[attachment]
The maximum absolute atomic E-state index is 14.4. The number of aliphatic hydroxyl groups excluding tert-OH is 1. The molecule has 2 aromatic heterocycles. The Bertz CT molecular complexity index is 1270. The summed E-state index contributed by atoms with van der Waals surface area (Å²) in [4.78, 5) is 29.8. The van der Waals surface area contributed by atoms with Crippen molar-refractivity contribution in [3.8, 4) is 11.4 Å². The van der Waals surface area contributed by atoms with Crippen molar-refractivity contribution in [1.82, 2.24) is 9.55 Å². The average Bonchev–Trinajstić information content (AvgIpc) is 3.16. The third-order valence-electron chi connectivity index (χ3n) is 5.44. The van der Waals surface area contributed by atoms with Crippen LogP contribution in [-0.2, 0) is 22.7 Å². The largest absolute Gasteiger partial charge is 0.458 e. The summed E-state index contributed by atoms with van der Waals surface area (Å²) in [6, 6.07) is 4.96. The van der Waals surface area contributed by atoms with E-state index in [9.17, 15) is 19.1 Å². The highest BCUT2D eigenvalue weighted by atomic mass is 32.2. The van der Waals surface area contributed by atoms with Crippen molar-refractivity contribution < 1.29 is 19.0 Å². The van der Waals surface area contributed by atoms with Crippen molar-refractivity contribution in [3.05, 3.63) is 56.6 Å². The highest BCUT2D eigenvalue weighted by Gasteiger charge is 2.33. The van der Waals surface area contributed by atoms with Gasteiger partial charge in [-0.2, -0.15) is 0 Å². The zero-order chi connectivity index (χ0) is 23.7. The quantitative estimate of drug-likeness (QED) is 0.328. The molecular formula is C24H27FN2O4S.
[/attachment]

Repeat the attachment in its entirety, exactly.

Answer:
The maximum absolute atomic E-state index is 14.4. The number of aliphatic hydroxyl groups excluding tert-OH is 1. The molecule has 2 aromatic heterocycles. The Bertz CT molecular complexity index is 1270. The summed E-state index contributed by atoms with van der Waals surface area (Å²) in [4.78, 5) is 29.8. The van der Waals surface area contributed by atoms with Crippen molar-refractivity contribution in [3.8, 4) is 11.4 Å². The van der Waals surface area contributed by atoms with Crippen molar-refractivity contribution in [1.82, 2.24) is 9.55 Å². The average Bonchev–Trinajstić information content (AvgIpc) is 3.16. The third-order valence-electron chi connectivity index (χ3n) is 5.44. The van der Waals surface area contributed by atoms with Crippen LogP contribution in [-0.2, 0) is 22.7 Å². The largest absolute Gasteiger partial charge is 0.458 e. The summed E-state index contributed by atoms with van der Waals surface area (Å²) in [6, 6.07) is 4.96. The van der Waals surface area contributed by atoms with E-state index in [9.17, 15) is 19.1 Å². The highest BCUT2D eigenvalue weighted by atomic mass is 32.2. The van der Waals surface area contributed by atoms with Crippen molar-refractivity contribution < 1.29 is 19.0 Å². The van der Waals surface area contributed by atoms with Crippen molar-refractivity contribution in [3.05, 3.63) is 56.6 Å². The highest BCUT2D eigenvalue weighted by Gasteiger charge is 2.33. The van der Waals surface area contributed by atoms with Gasteiger partial charge in [-0.2, -0.15) is 0 Å². The zero-order chi connectivity index (χ0) is 23.7. The quantitative estimate of drug-likeness (QED) is 0.328. The molecular formula is C24H27FN2O4S.